I fell in love with Haley when I felt the first flutter. It was April of last year, early in the second trimester. Before that, all of the signs had been there, but it was hard to believe somebody was actually growing inside me. Once I felt her move, I knew it was real, and all that mattered was keeping her safe.
For most of my pregnancy, everything went the way it was supposed to. Both of us passed all our tests: She didn’t have any chromosomal abnormalities; I wasn’t a carrier of cystic fibrosis or the other genetic disorders they look for. But I found things to worry about: When our dog jumped on me, I rushed to the doctor to get the baby’s heart rate checked. When I got an electric shock from a hair dryer, I was convinced Haley had felt it, too.
In my third trimester, I started calling her Little Sweets because I ate so many M&Ms that I was sure she was getting a taste. Every morning, I’d open my eyes and wait for her to kick. “Please move,” I’d say. Usually she would.
I’d stay up at night writing Haley letters—I told her about the day the nurse had looked at the sonogram and said, “It’s a little girl.”
One day in August, about six weeks before the due date, my hands and feet started itching. It kept me up all night. When I called the obstetrician, he said he wanted to see me the next day to make sure I didn’t have a liver disease called cholestasis of pregnancy.
I didn’t know what that was—I read later that it affects only about 1 to 2 in 1,000 pregnant women—or that your liver could make you itch. But that’s what was happening. At an appointment a few days later, one of the doctors in the practice said, “Your liver doesn’t like the pregnancy.”
I had what looked like mild cholestasis—my liver-enzyme levels were elevated—so the doctors would have to keep a close eye on me until I had the baby. I’d have weekly sonograms and blood tests, and the baby’s breathing would be monitored.
I wanted to fall over. I’d read about cholestasis and its connection to a higher risk of stillbirth.
The doctor explained that many of his patients like me had healthy babies. If the baby was in danger, he’d deliver her early.
This was only the beginning of a lifetime of worry, he said; just wait until you drop her off at kindergarten.
My liver problems didn’t get better, so the obstetrician scheduled a C-section for mid-September, two weeks before the baby was due. I remember asking, soon after surgery started, why the baby wasn’t crying. The doctor said, “Because she’s not out yet.” A few minutes later, he held her up and asked if I was ready to meet my daughter.
Haley weighed eight pounds and had blue eyes and a headful of my husband Chris’s dark hair. She liked to make a fist and rest her hand on her chin, as if she were thinking.
The itching stopped the day I delivered, just as the obstetrician said it would. Cholestasis is supposed to go away when the baby is born.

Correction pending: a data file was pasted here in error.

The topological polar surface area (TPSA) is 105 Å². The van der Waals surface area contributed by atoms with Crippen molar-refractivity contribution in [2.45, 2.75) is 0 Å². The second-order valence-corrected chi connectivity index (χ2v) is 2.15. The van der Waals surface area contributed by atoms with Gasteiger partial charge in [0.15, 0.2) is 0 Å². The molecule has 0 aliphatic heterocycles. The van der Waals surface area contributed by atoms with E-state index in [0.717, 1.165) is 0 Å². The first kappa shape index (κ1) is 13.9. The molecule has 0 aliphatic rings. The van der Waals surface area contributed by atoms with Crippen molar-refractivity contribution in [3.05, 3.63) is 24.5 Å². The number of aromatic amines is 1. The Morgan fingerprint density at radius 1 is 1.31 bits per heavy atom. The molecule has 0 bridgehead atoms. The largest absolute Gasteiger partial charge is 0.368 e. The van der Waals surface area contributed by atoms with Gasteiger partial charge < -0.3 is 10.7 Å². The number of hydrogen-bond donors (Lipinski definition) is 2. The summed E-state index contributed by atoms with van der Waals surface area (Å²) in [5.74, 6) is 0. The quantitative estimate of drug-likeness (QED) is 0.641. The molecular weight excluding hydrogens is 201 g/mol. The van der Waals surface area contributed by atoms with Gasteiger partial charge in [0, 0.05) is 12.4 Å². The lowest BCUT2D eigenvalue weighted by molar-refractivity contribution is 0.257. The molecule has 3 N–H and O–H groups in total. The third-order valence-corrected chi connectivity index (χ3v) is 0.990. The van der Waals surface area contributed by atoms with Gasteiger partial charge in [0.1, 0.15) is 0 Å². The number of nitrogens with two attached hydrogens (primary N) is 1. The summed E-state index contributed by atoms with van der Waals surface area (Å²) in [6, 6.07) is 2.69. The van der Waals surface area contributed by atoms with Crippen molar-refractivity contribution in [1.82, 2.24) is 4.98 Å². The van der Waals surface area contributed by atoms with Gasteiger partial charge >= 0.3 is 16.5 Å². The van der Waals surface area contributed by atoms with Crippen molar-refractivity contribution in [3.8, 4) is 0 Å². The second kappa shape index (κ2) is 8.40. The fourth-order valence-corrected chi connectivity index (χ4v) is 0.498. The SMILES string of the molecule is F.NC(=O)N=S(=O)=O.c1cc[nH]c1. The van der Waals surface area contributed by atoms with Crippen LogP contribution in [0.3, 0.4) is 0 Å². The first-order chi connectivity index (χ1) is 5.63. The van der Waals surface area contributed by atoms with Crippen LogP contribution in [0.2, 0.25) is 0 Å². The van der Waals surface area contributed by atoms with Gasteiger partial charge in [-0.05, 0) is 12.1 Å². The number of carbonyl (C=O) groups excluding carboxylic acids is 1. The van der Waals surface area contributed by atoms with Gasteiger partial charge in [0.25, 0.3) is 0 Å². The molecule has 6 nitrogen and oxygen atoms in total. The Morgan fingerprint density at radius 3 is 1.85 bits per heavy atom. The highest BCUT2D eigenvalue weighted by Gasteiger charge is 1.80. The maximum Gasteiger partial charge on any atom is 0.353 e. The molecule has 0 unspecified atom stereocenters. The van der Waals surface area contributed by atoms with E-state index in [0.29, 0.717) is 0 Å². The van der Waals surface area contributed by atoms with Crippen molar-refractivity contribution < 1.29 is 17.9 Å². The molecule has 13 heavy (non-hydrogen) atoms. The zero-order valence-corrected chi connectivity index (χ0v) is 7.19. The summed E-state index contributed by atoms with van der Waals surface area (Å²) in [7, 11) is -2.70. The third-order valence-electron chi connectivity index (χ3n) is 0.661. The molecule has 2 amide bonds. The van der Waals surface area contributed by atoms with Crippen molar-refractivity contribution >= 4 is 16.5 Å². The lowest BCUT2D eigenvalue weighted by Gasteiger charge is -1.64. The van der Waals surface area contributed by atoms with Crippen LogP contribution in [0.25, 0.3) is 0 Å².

I spent the next month at home in Silver Spring, learning how to keep Haley in a tight swaddle and figuring out which cry meant hungry and which one meant wet. I made up songs about the places we’d take her, like the zoo to see the pandas. Chris sang her his favorite—On top of spaghetti, all covered with cheese, I lost my poor meatball, when somebody sneezed—so often that he found himself humming it around fellow social-studies teachers at school.
At my six-week followup appointment, the doctor told me I was healing well from the C-section and he wanted to check my liver enzymes one last time. I had my blood drawn and forgot about it.
The first thing the doctor said when he called a week later was that he didn’t want me to get upset. There are six doctors in my ob-gyn practice—Capital Women’s Care in Silver Spring—and this was the one who’d spent 20 minutes on the phone with me one Friday night after I’d read a scary study on cholestasis.
He said this probably wasn’t a big deal—that maybe my liver was taking longer than usual to bounce back from pregnancy. But my numbers were still high, so he wanted me to see a specialist.
The gastroenterologist he referred me to didn’t know what was wrong, so he sent me for an ultrasound and blood work to rule out autoimmune disorders.
Everything came back normal except the test for something called ceruloplasmin. It’s a protein that transports the copper in the body to the right places. We all need copper, which we get from food—shellfish, nuts, avocado, mushrooms, and chocolate have a lot of it—but too much can be toxic. The gastroenterologist explained that low levels of ceruloplasmin could be a sign of Wilson’s disease, a genetic disorder in which copper accumulates in the liver and often the brain.
“It’s extremely rare,” he said. “I don’t think you have it.”
Because my ceruloplasmin was slightly low, he wanted to check the copper in my urine over 24 hours; most people with Wilson’s have elevated copper levels. He told me he’d heard of only a few cases of Wilson’s in his career—about 1 in 30,000 people has the disease. One was a woman who didn’t know she had it until she turned yellow and went into a coma on her wedding day.